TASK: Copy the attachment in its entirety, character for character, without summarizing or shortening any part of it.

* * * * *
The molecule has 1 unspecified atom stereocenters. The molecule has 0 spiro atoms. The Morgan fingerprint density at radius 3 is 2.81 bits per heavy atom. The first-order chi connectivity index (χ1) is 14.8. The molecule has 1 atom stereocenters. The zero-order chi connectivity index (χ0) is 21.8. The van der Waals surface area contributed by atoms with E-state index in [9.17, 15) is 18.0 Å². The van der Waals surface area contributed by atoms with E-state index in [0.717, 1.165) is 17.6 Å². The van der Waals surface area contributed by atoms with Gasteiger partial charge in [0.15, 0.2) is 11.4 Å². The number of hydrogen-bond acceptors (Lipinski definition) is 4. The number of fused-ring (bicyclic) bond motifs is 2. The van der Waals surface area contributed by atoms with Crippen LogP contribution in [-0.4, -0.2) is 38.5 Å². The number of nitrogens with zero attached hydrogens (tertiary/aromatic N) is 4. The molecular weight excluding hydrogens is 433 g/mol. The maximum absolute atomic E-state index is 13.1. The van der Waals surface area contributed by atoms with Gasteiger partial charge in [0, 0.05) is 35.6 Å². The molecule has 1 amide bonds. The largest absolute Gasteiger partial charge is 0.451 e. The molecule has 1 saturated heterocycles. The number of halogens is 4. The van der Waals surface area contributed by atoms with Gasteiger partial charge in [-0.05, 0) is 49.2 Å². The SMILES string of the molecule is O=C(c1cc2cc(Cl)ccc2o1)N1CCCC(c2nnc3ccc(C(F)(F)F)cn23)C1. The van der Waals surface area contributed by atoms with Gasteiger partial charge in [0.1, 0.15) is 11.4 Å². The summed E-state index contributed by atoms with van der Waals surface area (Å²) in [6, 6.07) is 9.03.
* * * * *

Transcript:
The molecule has 1 unspecified atom stereocenters. The molecule has 0 spiro atoms. The Morgan fingerprint density at radius 3 is 2.81 bits per heavy atom. The first-order chi connectivity index (χ1) is 14.8. The molecule has 1 atom stereocenters. The zero-order chi connectivity index (χ0) is 21.8. The van der Waals surface area contributed by atoms with E-state index in [9.17, 15) is 18.0 Å². The van der Waals surface area contributed by atoms with E-state index in [0.717, 1.165) is 17.6 Å². The van der Waals surface area contributed by atoms with Gasteiger partial charge in [0.15, 0.2) is 11.4 Å². The number of hydrogen-bond acceptors (Lipinski definition) is 4. The number of fused-ring (bicyclic) bond motifs is 2. The van der Waals surface area contributed by atoms with Crippen LogP contribution in [-0.4, -0.2) is 38.5 Å². The number of nitrogens with zero attached hydrogens (tertiary/aromatic N) is 4. The molecular weight excluding hydrogens is 433 g/mol. The maximum absolute atomic E-state index is 13.1. The van der Waals surface area contributed by atoms with Gasteiger partial charge in [0, 0.05) is 35.6 Å². The molecule has 1 amide bonds. The largest absolute Gasteiger partial charge is 0.451 e. The molecule has 1 saturated heterocycles. The number of halogens is 4. The van der Waals surface area contributed by atoms with Gasteiger partial charge in [-0.05, 0) is 49.2 Å². The SMILES string of the molecule is O=C(c1cc2cc(Cl)ccc2o1)N1CCCC(c2nnc3ccc(C(F)(F)F)cn23)C1. The van der Waals surface area contributed by atoms with Gasteiger partial charge in [0.1, 0.15) is 11.4 Å². The summed E-state index contributed by atoms with van der Waals surface area (Å²) in [6, 6.07) is 9.03.